" I was standing on the doorstep of Pembridge Villas, holding a pack of hair dye I had just bought from round the corner in Westbourne Grove....."

(A Riot of Our Own, p.69)

 Westbourne Grove High Street.

" I let myself in and took the stairs two at a time up to the top flat of the plush converted house which Mick and Tony shared.

(A Riot of Our Own,p.69-72)

" (Pre-May 1980)....Mick Jones meanwhile had come up with the deposit to buy a flat in Powis Gardens in Notting Hill." (Redemption Song p.295)

  Different houses in Pembridge Villas.

 During the 70's and 80's, Mike's Caff, an hospitable greasy spoon on Blenheim Crescent, was a popular rendezvous for local musicians, artists and ne'r-do-wells. Beans, eggs and toast were the order of the day, as well as jokes, catching up and diverse rantings. Around December 1982, Mick lived in a flat in Colville Gardens, Notting Hill. just around the corner from Mike's Caff.

The Punk scene.....

The Cambridge, Charing Cross Road near St.Martin's college was a popular venue for punks to meet.

" The bar had been a regular haunt for the Pistols, Clash and the small core of punk rockers throughout 1976 and 1977."

(A Riot of Our Own, p.45)

The Sex Pistols West End rehearsal rooms at 6,Denmark Street- off Tottenham Court.


 Now a "Vintage and Rare Guitars" shop.

  Managed by Adam "Flea" Newman, the ex-roadie soundman for Big Audio Dynamite.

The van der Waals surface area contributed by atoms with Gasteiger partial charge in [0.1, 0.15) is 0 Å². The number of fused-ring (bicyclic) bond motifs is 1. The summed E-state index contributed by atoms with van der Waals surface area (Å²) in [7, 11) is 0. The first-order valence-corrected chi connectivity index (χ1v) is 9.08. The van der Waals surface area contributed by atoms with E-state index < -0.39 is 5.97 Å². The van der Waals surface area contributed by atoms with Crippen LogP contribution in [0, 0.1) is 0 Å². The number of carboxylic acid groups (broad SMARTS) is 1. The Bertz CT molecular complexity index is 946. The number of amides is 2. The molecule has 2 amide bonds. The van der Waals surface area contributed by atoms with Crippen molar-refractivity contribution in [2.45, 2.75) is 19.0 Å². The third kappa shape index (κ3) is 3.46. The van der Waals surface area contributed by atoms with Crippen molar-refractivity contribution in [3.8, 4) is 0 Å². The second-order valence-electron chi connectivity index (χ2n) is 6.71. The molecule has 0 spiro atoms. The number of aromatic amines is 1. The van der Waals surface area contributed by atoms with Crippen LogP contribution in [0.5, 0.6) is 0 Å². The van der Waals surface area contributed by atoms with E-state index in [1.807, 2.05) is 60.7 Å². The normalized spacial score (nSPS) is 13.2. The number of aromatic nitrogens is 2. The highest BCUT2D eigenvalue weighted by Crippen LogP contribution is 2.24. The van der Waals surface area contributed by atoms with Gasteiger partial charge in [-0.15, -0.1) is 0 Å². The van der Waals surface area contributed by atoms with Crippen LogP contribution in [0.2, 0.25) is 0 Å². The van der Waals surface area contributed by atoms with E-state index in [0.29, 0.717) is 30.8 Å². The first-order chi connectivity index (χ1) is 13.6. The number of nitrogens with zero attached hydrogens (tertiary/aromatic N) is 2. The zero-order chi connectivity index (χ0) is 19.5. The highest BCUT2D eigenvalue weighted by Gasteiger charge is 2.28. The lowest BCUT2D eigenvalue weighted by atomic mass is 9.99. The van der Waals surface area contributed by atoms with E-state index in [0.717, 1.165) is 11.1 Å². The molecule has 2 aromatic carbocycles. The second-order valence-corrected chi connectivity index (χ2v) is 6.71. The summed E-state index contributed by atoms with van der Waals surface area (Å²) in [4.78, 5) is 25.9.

A display board has 'good luck' comments...............

The Ship on Wardour Street was the pub closest to the Pistols' office in Dryden Chambers.

Bernie Rhodes held a meeting in the back of The Ship demanding "complete control " of the band which led Mick Jones to writing the tune and lyrics of Complete Control in his nan's flat at Wilmcote House.

The Marquee Club in London's Soho, 90 Wardour Street, largely avoided punk acts after unruly crowd behaviour when the Sex Pistols appeared on 12th February, 1976.

The Marquee was a scruffy, uncomfortable space with a sticky floor, and was the most famous and influential rock venue Britain has ever seen. Musicians didn't just play there, they went as regular punters. The original Marquee was in a basement in Oxford Street to showcase jazz (1958). Given notice to leave the Oxford premises six years later, the Marquee moved in 1964 to a disused Burberry warehouse in nearby Wardour Street. It was an odd shape, with a long corridor leading to an oblong room. The Wardour Street Marquee closed down in 1988. The name was bought and it moved round the corner to Charing Cross Road, but with the demise of the live music scene, the Marquee finally closed in 1996.